October 24, 2013 | Category: Blog | Author:

Jon Funabiki on “Restorative Narratives”

Photo of Jon Funabiki from IVOH blog

There ought to be a journalism prize in the category of “restorative narrative.” So says Jon Funabiki, executive director of the Renaissance Journalism Center (RJC) and a board member of Images & Voices of Hope (IVOH), in a blog post for his organization.

The question of what “restorative narrative” — a form of journalism designed to help communities heal after a crisis or disaster — might look like arose at a recent IVOH conference Funabiki attended. Attendees came up with several themes that might help define such an approach to journalism. Quoting directly from Funabiki’s blog post, among the themes were the following:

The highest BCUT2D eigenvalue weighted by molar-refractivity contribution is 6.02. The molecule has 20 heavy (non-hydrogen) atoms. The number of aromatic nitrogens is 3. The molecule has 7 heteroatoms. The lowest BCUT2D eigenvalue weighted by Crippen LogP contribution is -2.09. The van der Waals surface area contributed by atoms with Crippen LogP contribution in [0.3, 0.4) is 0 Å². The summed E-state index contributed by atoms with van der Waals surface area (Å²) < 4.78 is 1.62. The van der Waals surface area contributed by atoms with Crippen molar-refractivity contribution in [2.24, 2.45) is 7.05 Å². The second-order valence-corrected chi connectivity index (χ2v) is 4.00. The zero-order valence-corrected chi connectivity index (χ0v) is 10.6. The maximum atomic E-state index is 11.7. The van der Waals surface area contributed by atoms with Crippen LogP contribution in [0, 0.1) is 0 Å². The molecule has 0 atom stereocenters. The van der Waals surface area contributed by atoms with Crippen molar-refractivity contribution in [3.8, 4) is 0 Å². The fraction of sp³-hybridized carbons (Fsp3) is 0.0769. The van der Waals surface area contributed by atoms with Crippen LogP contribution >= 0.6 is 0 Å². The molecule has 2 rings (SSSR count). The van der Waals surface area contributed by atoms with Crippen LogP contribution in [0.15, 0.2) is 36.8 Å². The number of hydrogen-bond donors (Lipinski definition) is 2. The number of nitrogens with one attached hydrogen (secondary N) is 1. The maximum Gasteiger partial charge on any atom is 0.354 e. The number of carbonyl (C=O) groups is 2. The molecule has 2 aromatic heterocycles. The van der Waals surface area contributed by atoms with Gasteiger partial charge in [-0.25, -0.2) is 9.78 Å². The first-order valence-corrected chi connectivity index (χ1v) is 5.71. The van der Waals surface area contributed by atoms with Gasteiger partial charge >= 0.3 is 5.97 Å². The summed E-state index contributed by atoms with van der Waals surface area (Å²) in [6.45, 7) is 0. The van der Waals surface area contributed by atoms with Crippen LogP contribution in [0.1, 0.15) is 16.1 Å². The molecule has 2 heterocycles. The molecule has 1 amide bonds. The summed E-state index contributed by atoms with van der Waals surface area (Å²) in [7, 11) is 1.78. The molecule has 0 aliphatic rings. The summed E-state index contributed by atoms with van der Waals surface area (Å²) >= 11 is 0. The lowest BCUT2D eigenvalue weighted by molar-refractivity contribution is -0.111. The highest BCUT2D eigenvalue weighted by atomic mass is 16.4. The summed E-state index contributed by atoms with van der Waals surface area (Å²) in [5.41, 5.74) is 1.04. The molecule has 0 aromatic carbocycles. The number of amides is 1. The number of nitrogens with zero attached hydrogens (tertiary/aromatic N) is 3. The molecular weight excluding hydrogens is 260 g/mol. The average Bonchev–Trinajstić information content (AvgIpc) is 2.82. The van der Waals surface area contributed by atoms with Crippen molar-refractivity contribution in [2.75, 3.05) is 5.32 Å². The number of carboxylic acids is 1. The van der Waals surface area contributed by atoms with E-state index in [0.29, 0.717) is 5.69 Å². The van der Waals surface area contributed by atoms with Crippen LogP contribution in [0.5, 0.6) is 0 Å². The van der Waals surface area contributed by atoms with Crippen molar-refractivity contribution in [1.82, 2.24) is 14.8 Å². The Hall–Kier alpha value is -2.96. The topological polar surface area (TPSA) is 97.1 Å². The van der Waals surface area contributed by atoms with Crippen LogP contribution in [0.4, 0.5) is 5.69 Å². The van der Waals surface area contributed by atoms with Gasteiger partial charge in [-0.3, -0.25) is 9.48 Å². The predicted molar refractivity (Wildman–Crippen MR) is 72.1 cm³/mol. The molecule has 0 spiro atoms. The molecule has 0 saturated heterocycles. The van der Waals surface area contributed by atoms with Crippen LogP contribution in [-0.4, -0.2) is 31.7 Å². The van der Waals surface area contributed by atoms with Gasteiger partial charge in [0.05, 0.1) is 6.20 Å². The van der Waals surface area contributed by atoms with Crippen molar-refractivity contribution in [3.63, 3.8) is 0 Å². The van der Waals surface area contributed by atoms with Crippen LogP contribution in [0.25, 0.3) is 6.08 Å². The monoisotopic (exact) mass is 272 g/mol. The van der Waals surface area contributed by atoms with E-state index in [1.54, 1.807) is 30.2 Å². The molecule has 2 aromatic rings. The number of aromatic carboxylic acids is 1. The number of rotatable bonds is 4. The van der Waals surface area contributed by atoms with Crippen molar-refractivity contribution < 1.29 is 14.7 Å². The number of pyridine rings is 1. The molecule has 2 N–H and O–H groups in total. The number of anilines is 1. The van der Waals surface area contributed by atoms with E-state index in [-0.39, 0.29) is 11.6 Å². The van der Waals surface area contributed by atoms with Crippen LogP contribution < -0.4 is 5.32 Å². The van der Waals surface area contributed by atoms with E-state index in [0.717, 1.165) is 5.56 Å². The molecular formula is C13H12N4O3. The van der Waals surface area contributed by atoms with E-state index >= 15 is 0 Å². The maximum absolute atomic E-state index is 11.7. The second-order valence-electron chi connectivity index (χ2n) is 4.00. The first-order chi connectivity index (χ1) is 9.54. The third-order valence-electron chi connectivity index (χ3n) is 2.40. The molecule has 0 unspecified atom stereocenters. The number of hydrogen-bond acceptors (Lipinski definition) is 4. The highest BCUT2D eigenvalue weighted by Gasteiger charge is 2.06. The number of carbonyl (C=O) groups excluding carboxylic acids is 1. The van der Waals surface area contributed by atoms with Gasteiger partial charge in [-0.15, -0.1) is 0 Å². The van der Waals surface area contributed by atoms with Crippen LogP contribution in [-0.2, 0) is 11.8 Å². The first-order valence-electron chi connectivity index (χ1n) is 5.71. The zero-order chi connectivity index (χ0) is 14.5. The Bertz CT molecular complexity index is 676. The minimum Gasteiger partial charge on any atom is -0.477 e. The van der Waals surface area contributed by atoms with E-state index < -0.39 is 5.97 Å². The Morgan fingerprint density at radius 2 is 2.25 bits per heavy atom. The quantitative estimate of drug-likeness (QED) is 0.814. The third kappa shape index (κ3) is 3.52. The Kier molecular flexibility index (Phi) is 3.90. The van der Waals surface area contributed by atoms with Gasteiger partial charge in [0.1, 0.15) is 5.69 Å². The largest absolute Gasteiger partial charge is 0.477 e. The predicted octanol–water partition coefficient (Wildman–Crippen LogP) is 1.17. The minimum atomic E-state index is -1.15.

• A restorative narrative approach seems most relevant in traumatic times.
  • Rather than being stuck in the “sticky amber” of the past, there is a focus on the future and on possibilities.
  • It is grounded in the reality of the situation.
  • Depending on the situation, there may be a need to address emotional and spiritual needs of the people affected.
  • Character-driven narratives seem to be an especially powerful approach.
  • In order to accelerate real change, there needs to be a “ground campaign” designed to help people to engage with or implement the good ideas that come out of the journalism.

Read the entire blog post, or read another, related blog post on IVOH’s website.